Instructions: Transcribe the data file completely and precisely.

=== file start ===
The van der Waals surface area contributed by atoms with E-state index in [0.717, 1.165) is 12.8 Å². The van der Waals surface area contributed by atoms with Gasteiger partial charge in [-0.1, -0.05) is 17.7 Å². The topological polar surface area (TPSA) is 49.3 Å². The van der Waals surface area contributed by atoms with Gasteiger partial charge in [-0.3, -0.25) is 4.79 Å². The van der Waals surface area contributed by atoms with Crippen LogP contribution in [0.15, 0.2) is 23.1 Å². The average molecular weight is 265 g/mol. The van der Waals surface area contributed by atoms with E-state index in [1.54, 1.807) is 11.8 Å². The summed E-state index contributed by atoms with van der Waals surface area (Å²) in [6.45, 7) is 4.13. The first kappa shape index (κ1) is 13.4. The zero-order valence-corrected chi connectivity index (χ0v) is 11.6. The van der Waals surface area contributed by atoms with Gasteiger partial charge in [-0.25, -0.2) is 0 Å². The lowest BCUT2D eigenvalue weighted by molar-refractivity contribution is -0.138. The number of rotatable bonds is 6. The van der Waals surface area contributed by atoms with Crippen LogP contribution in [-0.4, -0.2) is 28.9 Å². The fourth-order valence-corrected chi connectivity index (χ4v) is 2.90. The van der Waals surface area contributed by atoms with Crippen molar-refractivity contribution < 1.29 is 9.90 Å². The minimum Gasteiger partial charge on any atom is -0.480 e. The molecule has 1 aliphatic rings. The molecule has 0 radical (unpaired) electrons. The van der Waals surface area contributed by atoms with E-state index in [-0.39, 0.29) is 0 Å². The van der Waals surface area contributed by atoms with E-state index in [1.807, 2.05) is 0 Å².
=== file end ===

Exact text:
The van der Waals surface area contributed by atoms with E-state index in [0.717, 1.165) is 12.8 Å². The van der Waals surface area contributed by atoms with Gasteiger partial charge in [-0.1, -0.05) is 17.7 Å². The topological polar surface area (TPSA) is 49.3 Å². The van der Waals surface area contributed by atoms with Gasteiger partial charge in [-0.3, -0.25) is 4.79 Å². The van der Waals surface area contributed by atoms with Crippen LogP contribution in [0.15, 0.2) is 23.1 Å². The average molecular weight is 265 g/mol. The van der Waals surface area contributed by atoms with E-state index in [1.54, 1.807) is 11.8 Å². The summed E-state index contributed by atoms with van der Waals surface area (Å²) in [6.45, 7) is 4.13. The first kappa shape index (κ1) is 13.4. The zero-order valence-corrected chi connectivity index (χ0v) is 11.6. The van der Waals surface area contributed by atoms with Gasteiger partial charge in [-0.25, -0.2) is 0 Å². The lowest BCUT2D eigenvalue weighted by molar-refractivity contribution is -0.138. The number of rotatable bonds is 6. The van der Waals surface area contributed by atoms with Crippen LogP contribution in [-0.4, -0.2) is 28.9 Å². The fourth-order valence-corrected chi connectivity index (χ4v) is 2.90. The van der Waals surface area contributed by atoms with Crippen molar-refractivity contribution < 1.29 is 9.90 Å². The minimum Gasteiger partial charge on any atom is -0.480 e. The molecule has 1 aliphatic rings. The molecule has 0 radical (unpaired) electrons. The van der Waals surface area contributed by atoms with E-state index in [-0.39, 0.29) is 0 Å². The van der Waals surface area contributed by atoms with E-state index in [1.807, 2.05) is 0 Å².